2. Materials and Methods

The local ethics committee of Hannover Medical School approved this study (Ethics No. 7242; Registration code of the trial: DRKS00017640). This study was in line with the Declaration of Helsinki. It was performed from May to July 2017. The RF itself was performed for 30 days (26 May–24 June 2017). Study center was Department of Rehabilitation Medicine, Hannover Medical School, Hannover, Germany. This study was evaluated at five different assessment time points (T1, T2, T3, T4 and T5) and in the morning, afternoon and evening (see Table 1).

2.1. Participants

Thirty-four healthy participants (male and female) were recruited. All participants were healthy (free from pain and psychiatric disorders). Most of them were students at Hannover Medical School. They were older than 18-year-old and planned to fast the whole month of Ramadan. All participants comprehended the English or German language. Participants were excluded if they broke the fast for more than 7 days. All participants participated in this study after signing informed consent.

2.2. Endpoints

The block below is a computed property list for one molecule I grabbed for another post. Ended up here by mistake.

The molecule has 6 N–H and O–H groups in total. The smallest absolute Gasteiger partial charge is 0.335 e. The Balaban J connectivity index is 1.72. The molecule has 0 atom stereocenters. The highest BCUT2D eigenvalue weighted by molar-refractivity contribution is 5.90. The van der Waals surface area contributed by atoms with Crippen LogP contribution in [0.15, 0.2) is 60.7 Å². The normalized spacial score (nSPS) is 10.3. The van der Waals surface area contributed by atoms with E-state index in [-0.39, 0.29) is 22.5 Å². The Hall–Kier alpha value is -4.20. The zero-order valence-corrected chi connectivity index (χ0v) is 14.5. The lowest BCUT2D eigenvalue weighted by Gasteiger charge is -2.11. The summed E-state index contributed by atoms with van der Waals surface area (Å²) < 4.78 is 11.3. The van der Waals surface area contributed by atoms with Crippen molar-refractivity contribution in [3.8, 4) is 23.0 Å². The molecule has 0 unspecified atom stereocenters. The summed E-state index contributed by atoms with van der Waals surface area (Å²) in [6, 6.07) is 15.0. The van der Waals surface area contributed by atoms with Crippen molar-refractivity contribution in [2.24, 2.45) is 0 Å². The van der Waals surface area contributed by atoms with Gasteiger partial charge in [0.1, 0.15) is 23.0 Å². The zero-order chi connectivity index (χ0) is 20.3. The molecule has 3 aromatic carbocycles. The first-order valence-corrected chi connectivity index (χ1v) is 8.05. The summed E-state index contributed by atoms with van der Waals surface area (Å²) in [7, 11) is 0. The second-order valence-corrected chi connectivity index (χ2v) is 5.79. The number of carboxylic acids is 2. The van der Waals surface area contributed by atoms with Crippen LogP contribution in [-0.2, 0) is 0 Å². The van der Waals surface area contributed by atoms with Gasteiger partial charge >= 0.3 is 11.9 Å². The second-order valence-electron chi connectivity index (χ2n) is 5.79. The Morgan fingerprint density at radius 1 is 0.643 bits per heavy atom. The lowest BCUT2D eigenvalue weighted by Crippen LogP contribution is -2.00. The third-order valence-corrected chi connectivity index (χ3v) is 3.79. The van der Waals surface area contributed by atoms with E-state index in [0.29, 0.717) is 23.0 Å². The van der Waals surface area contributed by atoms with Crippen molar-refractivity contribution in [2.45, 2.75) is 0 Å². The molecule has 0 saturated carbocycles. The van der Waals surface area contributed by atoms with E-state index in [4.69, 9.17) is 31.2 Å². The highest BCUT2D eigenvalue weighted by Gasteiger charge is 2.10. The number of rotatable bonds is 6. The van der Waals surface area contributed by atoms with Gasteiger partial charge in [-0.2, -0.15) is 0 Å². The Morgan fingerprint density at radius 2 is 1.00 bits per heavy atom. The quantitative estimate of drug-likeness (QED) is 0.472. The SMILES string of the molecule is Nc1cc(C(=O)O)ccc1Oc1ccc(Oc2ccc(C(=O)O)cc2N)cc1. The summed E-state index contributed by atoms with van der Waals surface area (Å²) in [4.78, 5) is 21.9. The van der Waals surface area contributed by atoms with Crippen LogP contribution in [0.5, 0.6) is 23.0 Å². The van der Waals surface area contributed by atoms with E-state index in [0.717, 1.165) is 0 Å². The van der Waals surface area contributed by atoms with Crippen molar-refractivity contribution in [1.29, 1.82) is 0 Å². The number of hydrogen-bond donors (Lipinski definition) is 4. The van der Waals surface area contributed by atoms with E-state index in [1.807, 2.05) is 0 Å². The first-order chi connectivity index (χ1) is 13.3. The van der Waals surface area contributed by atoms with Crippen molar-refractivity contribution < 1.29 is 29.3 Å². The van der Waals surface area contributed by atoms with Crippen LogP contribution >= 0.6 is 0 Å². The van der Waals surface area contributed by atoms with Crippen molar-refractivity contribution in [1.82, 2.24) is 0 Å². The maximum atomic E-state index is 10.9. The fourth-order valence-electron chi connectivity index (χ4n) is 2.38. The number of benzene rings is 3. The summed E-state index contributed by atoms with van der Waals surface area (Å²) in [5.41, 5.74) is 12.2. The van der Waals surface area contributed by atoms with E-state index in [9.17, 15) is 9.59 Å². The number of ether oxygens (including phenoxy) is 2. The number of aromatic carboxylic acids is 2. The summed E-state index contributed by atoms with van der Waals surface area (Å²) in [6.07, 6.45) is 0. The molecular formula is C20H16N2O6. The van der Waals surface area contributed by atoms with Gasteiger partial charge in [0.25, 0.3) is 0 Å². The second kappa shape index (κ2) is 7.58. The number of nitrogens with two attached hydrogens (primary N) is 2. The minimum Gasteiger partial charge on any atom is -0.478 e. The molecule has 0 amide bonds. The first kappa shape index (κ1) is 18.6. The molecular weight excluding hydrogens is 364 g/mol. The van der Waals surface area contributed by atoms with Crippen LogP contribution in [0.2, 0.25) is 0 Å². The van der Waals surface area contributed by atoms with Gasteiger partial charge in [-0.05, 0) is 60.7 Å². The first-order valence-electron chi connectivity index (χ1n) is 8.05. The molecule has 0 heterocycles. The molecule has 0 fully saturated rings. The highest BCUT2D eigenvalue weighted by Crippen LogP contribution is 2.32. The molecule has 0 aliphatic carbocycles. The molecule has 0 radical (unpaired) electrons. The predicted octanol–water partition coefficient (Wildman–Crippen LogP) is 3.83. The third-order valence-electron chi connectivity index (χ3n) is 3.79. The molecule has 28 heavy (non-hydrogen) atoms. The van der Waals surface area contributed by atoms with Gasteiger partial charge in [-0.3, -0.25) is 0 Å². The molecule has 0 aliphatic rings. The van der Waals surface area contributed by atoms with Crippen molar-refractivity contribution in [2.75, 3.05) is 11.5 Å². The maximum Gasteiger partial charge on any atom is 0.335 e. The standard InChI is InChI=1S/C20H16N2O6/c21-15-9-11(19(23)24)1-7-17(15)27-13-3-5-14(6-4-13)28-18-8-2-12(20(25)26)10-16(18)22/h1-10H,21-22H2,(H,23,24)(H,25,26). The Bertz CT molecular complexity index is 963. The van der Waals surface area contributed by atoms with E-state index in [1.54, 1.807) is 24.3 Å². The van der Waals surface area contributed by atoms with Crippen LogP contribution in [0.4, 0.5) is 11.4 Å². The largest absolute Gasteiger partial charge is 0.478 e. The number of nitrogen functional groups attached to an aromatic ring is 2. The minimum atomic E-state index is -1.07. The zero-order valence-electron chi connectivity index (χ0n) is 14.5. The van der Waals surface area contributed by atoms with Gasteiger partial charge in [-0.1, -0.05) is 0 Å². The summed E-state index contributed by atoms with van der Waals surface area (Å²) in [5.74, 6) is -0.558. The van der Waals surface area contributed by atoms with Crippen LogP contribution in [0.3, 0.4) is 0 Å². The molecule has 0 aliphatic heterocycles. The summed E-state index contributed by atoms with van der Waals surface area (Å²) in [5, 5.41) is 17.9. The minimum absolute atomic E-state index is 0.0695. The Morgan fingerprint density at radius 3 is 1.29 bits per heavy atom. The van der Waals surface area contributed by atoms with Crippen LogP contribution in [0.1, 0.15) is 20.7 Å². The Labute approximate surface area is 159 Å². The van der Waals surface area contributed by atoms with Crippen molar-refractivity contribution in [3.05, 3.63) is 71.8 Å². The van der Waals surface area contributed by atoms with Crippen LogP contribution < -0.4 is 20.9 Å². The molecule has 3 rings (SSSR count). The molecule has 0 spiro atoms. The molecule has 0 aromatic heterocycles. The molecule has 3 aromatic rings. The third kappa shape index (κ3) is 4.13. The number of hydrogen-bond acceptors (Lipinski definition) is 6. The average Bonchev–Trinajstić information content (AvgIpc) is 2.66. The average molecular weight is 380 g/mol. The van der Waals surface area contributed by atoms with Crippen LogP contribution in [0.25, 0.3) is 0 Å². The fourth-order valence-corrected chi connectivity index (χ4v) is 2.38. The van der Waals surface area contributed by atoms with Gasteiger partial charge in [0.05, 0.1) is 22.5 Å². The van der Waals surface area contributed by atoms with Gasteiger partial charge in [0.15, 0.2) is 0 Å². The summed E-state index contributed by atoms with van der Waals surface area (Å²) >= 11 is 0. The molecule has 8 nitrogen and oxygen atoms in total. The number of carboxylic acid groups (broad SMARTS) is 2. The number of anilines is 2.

Fatigue was the primary endpoint and assessed by using the fatigue severity scale (FSS). It is a self-administered questionnaire with nine questions. Every question has statements that are scored from 1 (strongly disagree) to 7 (strongly agree) [27]. Sleep problems were assessed by using Epworth sleepiness scale (ESS). ESS is also a self-reported questionnaire with eight item questions. Every question can be scored on a 4-point measuring tape (0–3). Final score of ESS is the sum of 8 questionnaires which can range from 0 to 24. The higher the ESS score, the higher that person’s average propensity in daily life to daytime sleepiness [28]. FSS and ESS questionnaires were taken in the morning (between 07:00 and 10:00), afternoon (between 13:00 and 15:00) and evening (between 19:00 and 20:00). In the morning at all assessment time points (T1–T5), participants filled in ESS and FSS at study center. In the afternoon and evening, they did it outside study center (e.g., at university or home).